Planning Board Votes “No” to LeFrak: Parking Ratios Remain at Hamilton Park’s Revetment Building

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meetingAfter four hours of public comment, the Jersey City Planning board voted down a proposal by Newport Associate’s to lower the parking ratio at The “Revetment”, a 6-story residential building being constructed at the 10th Street Embankment location in historic Hamilton Park, Jersey City.

Originally agreeing to 163 parking spaces for 163 units, LeFrak’s team made their case to the Planning Board Tuesday night to lower parking based on city traffic surveys and current usage at their buildings throughout the area.

After twenty-six neighborhood residents expressed their outrage concerning the requested deviation, the planning board sided with the public, citing their concern about the validity of the numbers Newport Associates used in their testimony, and the overwhelming display of opposition from the neighborhood, despite the recommendation of city planning officials that the Board approve the deviation.

The Hamilton Park Neighborhood Association (HPNA) led a grassroots campaign to rally residents to show up to the meeting, which was scheduled at 5:30PM. It was thought that, due to the meeting time on a workday and a miserable rainy night, most would be unable to attend. “We must acknowledge and thank the community first for supporting the HPNA’s efforts to hold Lefrak to the terms of its previously approved resolution. Many who turned out may or may not have been HPNA members, but they responded when it counted — especially for a meeting that was scheduled at 5:30PM in an effort to minimize the ability of residents to attend,” they said.

The City Planning Board was also acknowledged: “The Board was extremely attentive and concerned. They truly listened to its residents. They acknowledged that it was amazing to see so many neighbors speak that evening in defense of the written resolution the developer had signed off on just a few years ago. Their dedication to attending that meeting made this happen.”


LeFrak’s Newport Associates were clearly disappointed in the outcome, and have yet to release a revised parking solution. In a statement, they were quoted as calling the vote “a sad day for Jersey City”. They were clear in their testimony that they felt the 1 to 1 parking was now unnecessary and that the parking provided within other available lots and the Newport Centre Mall would be sufficient to make up the difference. “The requirement for ‘one to one’ parking imposes on future development in Jersey City an accommodation of car ownership and desire for parking in front of one’s home that is based on a suburban lifestyle, and not on the lifestyle of transit-oriented sustainable urban development…The frustration expressed by residents about the lack of free street parking reflects both unrealistic expectations as well as unhappiness with the city’s residential parking permit program.”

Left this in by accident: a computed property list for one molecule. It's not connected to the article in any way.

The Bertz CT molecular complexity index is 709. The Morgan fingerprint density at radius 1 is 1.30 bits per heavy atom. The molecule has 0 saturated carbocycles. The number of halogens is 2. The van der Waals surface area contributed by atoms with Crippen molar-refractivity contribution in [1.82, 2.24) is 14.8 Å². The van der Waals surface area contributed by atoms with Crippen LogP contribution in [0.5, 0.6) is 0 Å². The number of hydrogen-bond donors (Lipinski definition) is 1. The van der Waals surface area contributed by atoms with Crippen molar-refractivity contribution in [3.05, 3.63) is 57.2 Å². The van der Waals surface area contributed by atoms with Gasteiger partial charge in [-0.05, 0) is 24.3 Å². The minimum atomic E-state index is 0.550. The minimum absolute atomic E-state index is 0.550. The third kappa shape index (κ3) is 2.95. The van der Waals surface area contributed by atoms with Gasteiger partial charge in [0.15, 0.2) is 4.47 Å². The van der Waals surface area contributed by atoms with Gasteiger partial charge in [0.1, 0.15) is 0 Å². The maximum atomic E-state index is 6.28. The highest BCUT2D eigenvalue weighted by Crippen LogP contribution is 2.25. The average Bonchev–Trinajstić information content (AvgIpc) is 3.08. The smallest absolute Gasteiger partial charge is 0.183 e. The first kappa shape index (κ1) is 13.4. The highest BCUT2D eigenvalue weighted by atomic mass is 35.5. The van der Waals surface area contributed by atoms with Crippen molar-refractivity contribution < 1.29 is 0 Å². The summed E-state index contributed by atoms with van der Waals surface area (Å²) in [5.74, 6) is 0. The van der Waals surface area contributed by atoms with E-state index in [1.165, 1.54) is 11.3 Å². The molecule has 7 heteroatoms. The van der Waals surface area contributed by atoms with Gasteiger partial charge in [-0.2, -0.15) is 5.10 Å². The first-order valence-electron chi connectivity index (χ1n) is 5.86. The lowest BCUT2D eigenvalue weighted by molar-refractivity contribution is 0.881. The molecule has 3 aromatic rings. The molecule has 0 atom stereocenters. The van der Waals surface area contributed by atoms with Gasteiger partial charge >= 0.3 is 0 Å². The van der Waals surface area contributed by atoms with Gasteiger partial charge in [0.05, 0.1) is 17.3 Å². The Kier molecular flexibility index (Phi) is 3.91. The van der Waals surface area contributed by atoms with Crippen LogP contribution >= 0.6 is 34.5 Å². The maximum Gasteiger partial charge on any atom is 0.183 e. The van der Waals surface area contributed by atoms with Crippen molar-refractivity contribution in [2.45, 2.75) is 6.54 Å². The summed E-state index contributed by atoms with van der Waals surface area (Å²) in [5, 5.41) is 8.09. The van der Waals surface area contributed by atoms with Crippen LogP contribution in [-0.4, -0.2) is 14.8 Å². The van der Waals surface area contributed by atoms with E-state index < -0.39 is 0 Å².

The HPNA welcomed LeFrak to re-enter negotiations with the community and promised to keep residents informed of the changes as they emerge.

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3 COMMENTS

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  2. So why are the neighbourhood residents “outraged” by parking lot requirements for a building the don’t even live in? The article doesn’t say, beyond a “concern” about some numbers used by the developer. Numbers that aren’t mentioned, either. It would be odd for Hamilton Park to be out of sync with the rest of that part New Jersey for vehicle ownership. In the demographics I could find¹, a third of households in that area don’t even have a vehicle. So what the HPNA wants, by maintaining the 1:1 ratio, is a large lot or a parking garage that will be at least 1/3rd empty all the time. That’s wasted space and a parking garage will unnecessarily add to maintenance costs of the building and therefore increase the rents in that building. A parking lot around the building instead of a garage underneath will still have maintenance costs and it will also be an eyesore where you could have a park, or put up another building that would house stores and other services the residents of the neighbourhood might want which would support the neighbourhood’s walkability score and even help create jobs.

    ¹http://www.state.nj.us/transportation/works/njchoices/pdf/demographic_memo.pdf

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